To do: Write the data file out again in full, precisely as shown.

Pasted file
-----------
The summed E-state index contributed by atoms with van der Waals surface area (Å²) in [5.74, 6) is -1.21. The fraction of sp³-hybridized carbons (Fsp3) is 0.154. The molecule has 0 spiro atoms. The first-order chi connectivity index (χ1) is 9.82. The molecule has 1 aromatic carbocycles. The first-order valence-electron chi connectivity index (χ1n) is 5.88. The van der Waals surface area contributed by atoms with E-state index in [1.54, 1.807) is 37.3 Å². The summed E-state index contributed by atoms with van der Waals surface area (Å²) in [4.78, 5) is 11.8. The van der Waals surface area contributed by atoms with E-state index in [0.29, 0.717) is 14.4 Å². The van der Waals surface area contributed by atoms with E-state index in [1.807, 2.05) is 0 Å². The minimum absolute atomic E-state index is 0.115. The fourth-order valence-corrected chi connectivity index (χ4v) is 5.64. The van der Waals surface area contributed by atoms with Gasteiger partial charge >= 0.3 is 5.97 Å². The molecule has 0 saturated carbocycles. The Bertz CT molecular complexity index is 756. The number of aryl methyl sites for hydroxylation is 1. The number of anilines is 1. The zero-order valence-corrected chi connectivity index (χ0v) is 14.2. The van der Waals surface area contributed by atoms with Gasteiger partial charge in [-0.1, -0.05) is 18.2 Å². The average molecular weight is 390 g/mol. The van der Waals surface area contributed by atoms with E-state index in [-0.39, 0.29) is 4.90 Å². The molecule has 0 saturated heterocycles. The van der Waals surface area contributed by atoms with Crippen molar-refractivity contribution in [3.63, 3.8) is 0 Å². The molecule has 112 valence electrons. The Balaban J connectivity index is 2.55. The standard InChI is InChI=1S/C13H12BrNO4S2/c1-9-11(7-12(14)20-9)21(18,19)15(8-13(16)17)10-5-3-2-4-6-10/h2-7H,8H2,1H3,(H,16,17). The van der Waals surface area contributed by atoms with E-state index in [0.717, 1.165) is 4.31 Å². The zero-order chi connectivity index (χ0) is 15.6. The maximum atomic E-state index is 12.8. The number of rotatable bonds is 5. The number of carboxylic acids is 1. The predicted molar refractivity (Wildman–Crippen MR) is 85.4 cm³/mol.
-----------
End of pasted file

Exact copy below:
The summed E-state index contributed by atoms with van der Waals surface area (Å²) in [5.74, 6) is -1.21. The fraction of sp³-hybridized carbons (Fsp3) is 0.154. The molecule has 0 spiro atoms. The first-order chi connectivity index (χ1) is 9.82. The molecule has 1 aromatic carbocycles. The first-order valence-electron chi connectivity index (χ1n) is 5.88. The van der Waals surface area contributed by atoms with E-state index in [1.54, 1.807) is 37.3 Å². The summed E-state index contributed by atoms with van der Waals surface area (Å²) in [4.78, 5) is 11.8. The van der Waals surface area contributed by atoms with E-state index in [0.29, 0.717) is 14.4 Å². The van der Waals surface area contributed by atoms with E-state index in [1.807, 2.05) is 0 Å². The minimum absolute atomic E-state index is 0.115. The fourth-order valence-corrected chi connectivity index (χ4v) is 5.64. The van der Waals surface area contributed by atoms with Gasteiger partial charge >= 0.3 is 5.97 Å². The molecule has 0 saturated carbocycles. The Bertz CT molecular complexity index is 756. The number of aryl methyl sites for hydroxylation is 1. The number of anilines is 1. The zero-order valence-corrected chi connectivity index (χ0v) is 14.2. The van der Waals surface area contributed by atoms with Gasteiger partial charge in [-0.1, -0.05) is 18.2 Å². The average molecular weight is 390 g/mol. The van der Waals surface area contributed by atoms with E-state index in [-0.39, 0.29) is 4.90 Å². The molecule has 0 saturated heterocycles. The van der Waals surface area contributed by atoms with Crippen molar-refractivity contribution in [3.63, 3.8) is 0 Å². The molecule has 112 valence electrons. The Balaban J connectivity index is 2.55. The standard InChI is InChI=1S/C13H12BrNO4S2/c1-9-11(7-12(14)20-9)21(18,19)15(8-13(16)17)10-5-3-2-4-6-10/h2-7H,8H2,1H3,(H,16,17). The van der Waals surface area contributed by atoms with E-state index in [0.717, 1.165) is 4.31 Å². The zero-order chi connectivity index (χ0) is 15.6. The maximum atomic E-state index is 12.8. The number of rotatable bonds is 5. The number of carboxylic acids is 1. The predicted molar refractivity (Wildman–Crippen MR) is 85.4 cm³/mol.